Toy Story 4

Review by Hannah Strong @thethirdhan

Directed by

Josh Cooley


Christina Hendricks Keanu Reeves Tom Hanks


This should not exist.


Oh, the cartoon fork is actually quite charming!

In Retrospect.

Weird, sweet and worth a watch, but a symptom of an ongoing Hollywood problem.

Woody, Buzz and co team up for one last time (probably) in a largely enjoyable sequel that sees Pixar retread old ground.

There’s a wonderful moment in the final episode of Mad Men’s first season, in which Jon Hamm, resplendent as advertising executive Don Draper, is pitching Kodak a new advertising campaign for their latest slide projector. “Nostalgia,” he says. “It’s delicate… but potent.” This statement comes to mind whenever Hollywood spits out another property derived from an existing franchise, be it prequel, sequel, reboot or ‘sheboot’; a reliance on collective audience familiarity to sell films is nothing new, but perhaps due to sheer volume in the present age of cinema, feels more significant. So far this year, out of 11 films released in the UK targeted solely at the under-12 market, all but three have been extensions of existing titles.

Disney (and by extension Pixar) have always been at the forefront of cash cow filmmaking, but with Toy Story 2 in 1999 Pixar achieved that rarest of things: a sequel widely considered to be as good as, if not better than, the original. They achieved another critical and commercial win a decade later with Toy Story 3, which felt like a fitting send-off to Woody, Buzz, Jessie and the gang, but in spite of this apparent final chapter, a sequel to the threequel was announced in 2014. Since then, Pixar have produced six more features (three of which were sequels), including their highest grossing film to date, Incredibles 2.

John Lasseter, who had overseen Toy Story and its first sequel, was supposed to co-direct Toy Story 4 alongside Josh Cooley, promoted after working as a storyboard artist and screenwriter on various Pixar properties since he began at the company as an intern in 2004. Lasseter’s unceremonious exit last year following sexual misconduct allegations by numerous members of Pixar staff left Cooley alone at the helm, with franchise mainstays Tom Hanks, Tim Allen, Annie Potts all returning and a star-studded cast of new faces joining the fun, including Tony Hale as an anthropomorphic spork named ‘Forky’, Christina Hendricks as a sinister china doll called Gabby Gabby and Keanu Reeves as diminutive Canadian stuntman Duke Kaboom.

After parting ways with original owner Andy at the end of Toy Story 3, the gang are now living with four-year-old Bonnie, who is nervous about starting kindergarten. With gentle encouragement from Woody, she creates a new friend at school, using a plastic spork and some lollipop sticks. Forky, as he is christened, suffers an immediate existential crisis at the prospect of turning from trash to toy. His repeated attempts to return from whence he came frustrate Woody, until the shenanigans lead him to an old friend, long thought gone forever: Bo Peep. Now a toy without a child, Bo is happily making her own destiny, which is an alien concept to Woody.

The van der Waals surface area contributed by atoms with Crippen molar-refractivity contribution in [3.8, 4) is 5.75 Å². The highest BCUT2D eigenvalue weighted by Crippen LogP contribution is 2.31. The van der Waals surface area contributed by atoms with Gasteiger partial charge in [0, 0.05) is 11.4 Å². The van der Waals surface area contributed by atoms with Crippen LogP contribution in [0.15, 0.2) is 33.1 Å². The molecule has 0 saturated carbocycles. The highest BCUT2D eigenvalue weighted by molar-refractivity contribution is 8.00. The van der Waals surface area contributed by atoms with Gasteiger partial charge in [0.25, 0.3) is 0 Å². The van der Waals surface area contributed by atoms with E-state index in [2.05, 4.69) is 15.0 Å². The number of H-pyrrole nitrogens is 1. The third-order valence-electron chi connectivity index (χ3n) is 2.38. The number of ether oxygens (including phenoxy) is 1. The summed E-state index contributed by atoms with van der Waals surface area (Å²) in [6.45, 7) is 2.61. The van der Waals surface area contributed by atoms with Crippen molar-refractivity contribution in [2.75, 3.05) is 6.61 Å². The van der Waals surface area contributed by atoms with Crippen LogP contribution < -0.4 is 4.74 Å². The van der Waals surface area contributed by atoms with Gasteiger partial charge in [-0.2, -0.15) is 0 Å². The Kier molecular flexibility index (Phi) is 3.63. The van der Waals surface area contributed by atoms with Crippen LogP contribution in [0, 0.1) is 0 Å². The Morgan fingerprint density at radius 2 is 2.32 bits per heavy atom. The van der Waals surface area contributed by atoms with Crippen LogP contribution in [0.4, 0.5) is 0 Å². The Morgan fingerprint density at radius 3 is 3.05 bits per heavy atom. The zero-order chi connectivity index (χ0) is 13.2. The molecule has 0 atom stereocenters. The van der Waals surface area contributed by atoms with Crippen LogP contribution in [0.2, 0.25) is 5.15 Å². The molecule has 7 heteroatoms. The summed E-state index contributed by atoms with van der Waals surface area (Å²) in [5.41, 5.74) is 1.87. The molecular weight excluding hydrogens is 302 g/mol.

In one way or another, all Toy Story films are about moving on. From Buzz’s struggle to differentiate between reality and fantasy in the original to the gang’s heartache over Andy going to college in Toy Story 3, the films are some of the most profound in Pixar’s canon, demonstrating the company’s unique talent for combining beautiful animation with genuinely moving storytelling. To think of Toy Story is to think of Buzz Lightyear sprawled on the floor, arm broken, after realising he isn’t a real space ranger, or Jessie reminiscing about her heartbreak over being abandoned by the little girl she belonged to. There’s a certain irony, then, in the fact that Disney Pixar would choose to make the fourth film in the Toy Story franchise about the inability to make peace with the future.

Definitely the weirdest Toy Story film to date – and quite possibly the weirdest Pixar film – there are unsettling ventriloquists’ dummies, a scheming stuffed unicorn and the motor-mouthed duo of Key and Peele to contend with in the new instalment. Cutaway gags, an inventive chase scene involving a cat and Tony Hale on top form as the neurotic fork-creature at the heart of the story all contribute to the film’s charm and infectious warmth. It’s also a beautiful film to look at; the matte-ness of ’50s manufactured Woody contrasts from Bo Peep’s porcelain design, which clinks pleasingly when she moves. Forky’s own design, so pleasingly naive, suggests to viewers that all a child really needs is imagination, and that the most unlikely sources can provide creative inspiration.

Perhaps that’s what makes Toy Story 4 feel so strange to behold: for all its pleasing upbeatness about imagination through play, Woody, Buzz and co exist as part of a corporate monolith. Seemingly without any sense of irony, Disney are hawking a ‘Make Your Own Forky’ kit. It bears repeating: Forky is made of trash. The Toy Story trilogy was perfect without an epilogue, and as sweet as it may be, the relentless need to cling on to the delicate, potent collective nostalgia we have hinders us from finding new stories to tell. Pixar is still at the forefront of innovating in this manner, as Inside Out and Coco demonstrated, but Toy Story 4, for all its charm, feels like retreading old ground.

Published 19 Jun 2019

Tags: Christina Hendricks Disney Josh Cooley Keanu Reeves Pixar Tom Hanks


This should not exist.


Oh, the cartoon fork is actually quite charming!

In Retrospect.

Weird, sweet and worth a watch, but a symptom of an ongoing Hollywood problem.

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